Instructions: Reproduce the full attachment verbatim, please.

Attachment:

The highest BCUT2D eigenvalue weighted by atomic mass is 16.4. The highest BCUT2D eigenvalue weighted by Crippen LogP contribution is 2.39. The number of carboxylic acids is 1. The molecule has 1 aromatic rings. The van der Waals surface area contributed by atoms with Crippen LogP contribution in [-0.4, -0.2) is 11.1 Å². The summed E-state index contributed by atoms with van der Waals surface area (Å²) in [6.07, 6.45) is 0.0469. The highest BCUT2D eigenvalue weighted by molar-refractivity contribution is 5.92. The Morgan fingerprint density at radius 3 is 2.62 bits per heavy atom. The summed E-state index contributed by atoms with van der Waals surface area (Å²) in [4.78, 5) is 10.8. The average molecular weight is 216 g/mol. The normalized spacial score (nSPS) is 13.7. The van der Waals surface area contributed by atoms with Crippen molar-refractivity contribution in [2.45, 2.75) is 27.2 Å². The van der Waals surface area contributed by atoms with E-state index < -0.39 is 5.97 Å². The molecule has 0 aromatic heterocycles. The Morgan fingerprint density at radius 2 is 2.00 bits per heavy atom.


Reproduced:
The highest BCUT2D eigenvalue weighted by atomic mass is 16.4. The highest BCUT2D eigenvalue weighted by Crippen LogP contribution is 2.39. The number of carboxylic acids is 1. The molecule has 1 aromatic rings. The van der Waals surface area contributed by atoms with Crippen LogP contribution in [-0.4, -0.2) is 11.1 Å². The summed E-state index contributed by atoms with van der Waals surface area (Å²) in [6.07, 6.45) is 0.0469. The highest BCUT2D eigenvalue weighted by molar-refractivity contribution is 5.92. The Morgan fingerprint density at radius 3 is 2.62 bits per heavy atom. The summed E-state index contributed by atoms with van der Waals surface area (Å²) in [4.78, 5) is 10.8. The average molecular weight is 216 g/mol. The normalized spacial score (nSPS) is 13.7. The van der Waals surface area contributed by atoms with Crippen molar-refractivity contribution in [2.45, 2.75) is 27.2 Å². The van der Waals surface area contributed by atoms with E-state index < -0.39 is 5.97 Å². The molecule has 0 aromatic heterocycles. The Morgan fingerprint density at radius 2 is 2.00 bits per heavy atom.